Financial Aid Counselor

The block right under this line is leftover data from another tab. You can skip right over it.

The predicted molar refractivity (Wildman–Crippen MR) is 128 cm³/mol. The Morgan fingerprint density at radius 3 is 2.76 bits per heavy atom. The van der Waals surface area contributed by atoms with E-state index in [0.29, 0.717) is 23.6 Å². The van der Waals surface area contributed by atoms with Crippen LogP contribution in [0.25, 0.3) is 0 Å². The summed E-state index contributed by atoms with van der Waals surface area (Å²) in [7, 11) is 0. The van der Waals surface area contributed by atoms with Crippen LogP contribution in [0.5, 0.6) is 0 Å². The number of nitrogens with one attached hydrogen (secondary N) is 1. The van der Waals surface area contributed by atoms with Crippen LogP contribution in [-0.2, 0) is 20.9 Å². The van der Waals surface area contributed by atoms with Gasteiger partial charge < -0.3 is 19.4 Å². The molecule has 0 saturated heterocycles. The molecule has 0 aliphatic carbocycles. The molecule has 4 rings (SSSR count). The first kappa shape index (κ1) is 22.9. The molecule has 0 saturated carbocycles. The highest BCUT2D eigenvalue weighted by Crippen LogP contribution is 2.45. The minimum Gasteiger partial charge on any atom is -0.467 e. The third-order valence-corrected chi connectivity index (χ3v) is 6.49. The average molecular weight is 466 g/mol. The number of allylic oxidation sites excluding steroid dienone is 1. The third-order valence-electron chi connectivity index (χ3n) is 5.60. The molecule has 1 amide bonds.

As a UW employee, you have a unique opportunity to change lives on our campuses, in our state and around the world. UW employees offer their boundless energy, creative problem solving skills and dedication to build stronger minds and a healthier world. UW faculty and staff also enjoy outstanding benefits, professional growth opportunities and unique resources in an environment noted for diversity, intellectual excitement, artistic pursuits and natural beauty. All of which has allowed the UW to be nationally recognized as a "Great College to Work For" for six consecutive years. The University of Washington, Office of Student Financial Aid has an outstanding opportunity for a Financial Aid Counselor . Student Financial Aid, a unit within the Enrollment Management, supports the Provost as well as the University of Washington community. This position has significant impact on the effective, efficient, and fiscally sound operation of our financial aid programs. The financial aid programs (in excess of $600 million reaching over 31,000 students across 3 campuses) contribute to the University's overall mission as a public institution. Without fully functioning aid systems, students would be unable to attend, and the University could experience financial liability and fines, and funds necessary for the operation of the University would not be received. The financial aid counselor requires a thorough understanding of the federal, state, and institutional rules governing the various forms of financial aid. Federal law is reauthorized every 5 to 6 years with regulatory changes and new legislation inserted within those spans. State aid can change annually with each session of the legislature. Institutional costs and processes may change even more often in response to improvements and limitations to technology, approval and revisions of budget priorities, and structural organizations. Every counselor will track these changes and the affects on student awards at the University. The counselor must successfully keep abreast of technical applications of regulatory and institutional changes and utilize competent and increasingly complex computer system skills to meet their job requirements. Specific assigned programs may be complex and require specialize